Ryan Day's first spring practices as a head coach came to an end on April 13.
The next few months of the offseason will be spent speculating on how Ohio State will look in the fall, but it's worth taking a step back and realizing what we learned in the past couple months in Columbus.
Let's take a look at the biggest things we learned about each position group this spring.
Quarterback: It's Justin Fields' team for (at least) the next two years
Let's start with the easy one. The quarterback decision has been made, and Ryan Day didn't even have to name a starter.
Justin Fields took the vast majority of first-team reps throughout spring practice and began the spring game with the starters, but Day still remained mum on who would start at quarterback. He tried to sell the idea that the Buckeyes were holding an ongoing quarterback competition when the spring began, and he maintained that position in his press conference after the spring game.
But Matthew Baldwin's decision to transfer last week immediately ended what Day once called a "battle." Fields will start in 2019, and he'll start in 2020. If all goes according to plan, he'll then head to the NFL in 2021 with a pair of seasons of experience as a starter.
Running Back: J.K. Dobbins is preparing for a major load of carries
No Mike Weber means even more J.K. Dobbins, and nothing happened this spring to dissuade that from happening.
Early in spring practices, Dobbins took the blame for what he believed to be a subpar sophomore season. Though he racked up more than 1,000 yards for the second year in a row, his yards per carry dropped from 7.2 in 2017 to 4.6 in 2018.
“I'm not going to make any excuses,” Dobbins said in March. “It was me. I regressed last year. I didn't have the year that I needed to have. So I put that on myself, and I'll get back to that this upcoming year.”
Given the dissatisfaction, Dobbins told running backs coach Tony Alford he didn't want to be treated like an experienced veteran during the spring, instead preferring to take as many reps as possible. Alford said he would oblige, intending to insert Dobbins more often than he would have had that conversation not happened.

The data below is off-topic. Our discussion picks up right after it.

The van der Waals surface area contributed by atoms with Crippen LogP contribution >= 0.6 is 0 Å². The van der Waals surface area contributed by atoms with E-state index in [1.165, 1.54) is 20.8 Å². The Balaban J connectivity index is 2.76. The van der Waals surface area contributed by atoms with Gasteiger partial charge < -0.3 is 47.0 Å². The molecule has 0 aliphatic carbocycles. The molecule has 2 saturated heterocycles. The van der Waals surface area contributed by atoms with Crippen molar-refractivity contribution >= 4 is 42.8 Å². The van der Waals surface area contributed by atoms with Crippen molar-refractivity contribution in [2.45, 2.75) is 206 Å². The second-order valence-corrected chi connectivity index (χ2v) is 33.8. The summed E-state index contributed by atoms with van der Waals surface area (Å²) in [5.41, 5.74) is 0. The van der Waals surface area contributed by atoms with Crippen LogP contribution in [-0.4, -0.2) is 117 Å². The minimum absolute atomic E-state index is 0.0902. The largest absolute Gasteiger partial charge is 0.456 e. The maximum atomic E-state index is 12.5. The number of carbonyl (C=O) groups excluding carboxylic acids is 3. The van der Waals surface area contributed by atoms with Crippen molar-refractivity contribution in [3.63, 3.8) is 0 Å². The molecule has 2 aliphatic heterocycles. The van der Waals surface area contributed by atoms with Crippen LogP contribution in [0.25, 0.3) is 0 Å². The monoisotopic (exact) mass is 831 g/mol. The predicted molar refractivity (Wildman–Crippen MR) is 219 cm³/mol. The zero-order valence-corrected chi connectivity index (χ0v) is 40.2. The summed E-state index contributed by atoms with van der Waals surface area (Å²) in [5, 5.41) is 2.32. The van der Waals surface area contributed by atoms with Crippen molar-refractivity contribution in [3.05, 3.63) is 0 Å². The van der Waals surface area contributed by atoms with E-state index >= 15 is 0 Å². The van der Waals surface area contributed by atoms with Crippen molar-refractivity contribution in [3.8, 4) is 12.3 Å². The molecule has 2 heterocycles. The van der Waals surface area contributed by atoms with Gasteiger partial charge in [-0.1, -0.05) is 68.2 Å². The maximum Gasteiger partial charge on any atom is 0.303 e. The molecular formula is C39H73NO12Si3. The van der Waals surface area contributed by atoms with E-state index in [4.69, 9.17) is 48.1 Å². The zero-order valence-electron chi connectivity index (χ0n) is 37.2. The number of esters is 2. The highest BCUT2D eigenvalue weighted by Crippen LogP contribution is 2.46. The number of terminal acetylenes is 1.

Dobbins wants to serve as the bell cow in the backfield, and he'll have every opportunity to do so in the fall.
Master Teague and Marcus Crowley flashed in moments, but neither appears ready to take a Weber-esque load from Dobbins. Demario McCall also will be involved, but he missed the entirety of spring practice with an injury.
Wide Receiver: The rising underclassmen will push the upperclassmen for playing time
K.J. Hill, Austin Mack and Binjimen Victor compose a strong class of senior wideouts, but they'll have to play well to remain on the field in lieu of a rising group of underclassmen.
Second-year receivers Chris Olave and Jaelen Gill and freshman Garrett Wilson shined during the spring, and Brian Hartline will find a way to get them on the field.
Olave's surge was predictable. He finished his freshman season strong with a pair of touchdown receptions against Michigan and a five-catch, 79-yard performance in the Big Ten championship.
Wilson and Gill had the potential to make similar ascensions, and they had the springs the staff hoped. Coaches couldn't stop praising Wilson, and Hartline called Gill one of the most improved players on the offense.
All three underclassmen made it clear that they deserve playing time in the fall. Ellijah Gardiner also made a case for himself this spring, which he concluded with a strong spring game.
Tight End: The unit is more experienced than in recent years, forcing increased opportunities
Is this the year Ohio State's tight ends finally have a big role in the passing attack? Considering that same question has been asked every single offseason since what feels like the beginning of time, the answer is still likely no.
But with Luke Farrell, Rashod Berry, Jeremy Ruckert and Jake Hausmann returning, the position group's collective experience will be as vast as it has been recently. Thus, the coaches will spend the next few months game planning how to maximize production and get as many of them on the field as often as possible.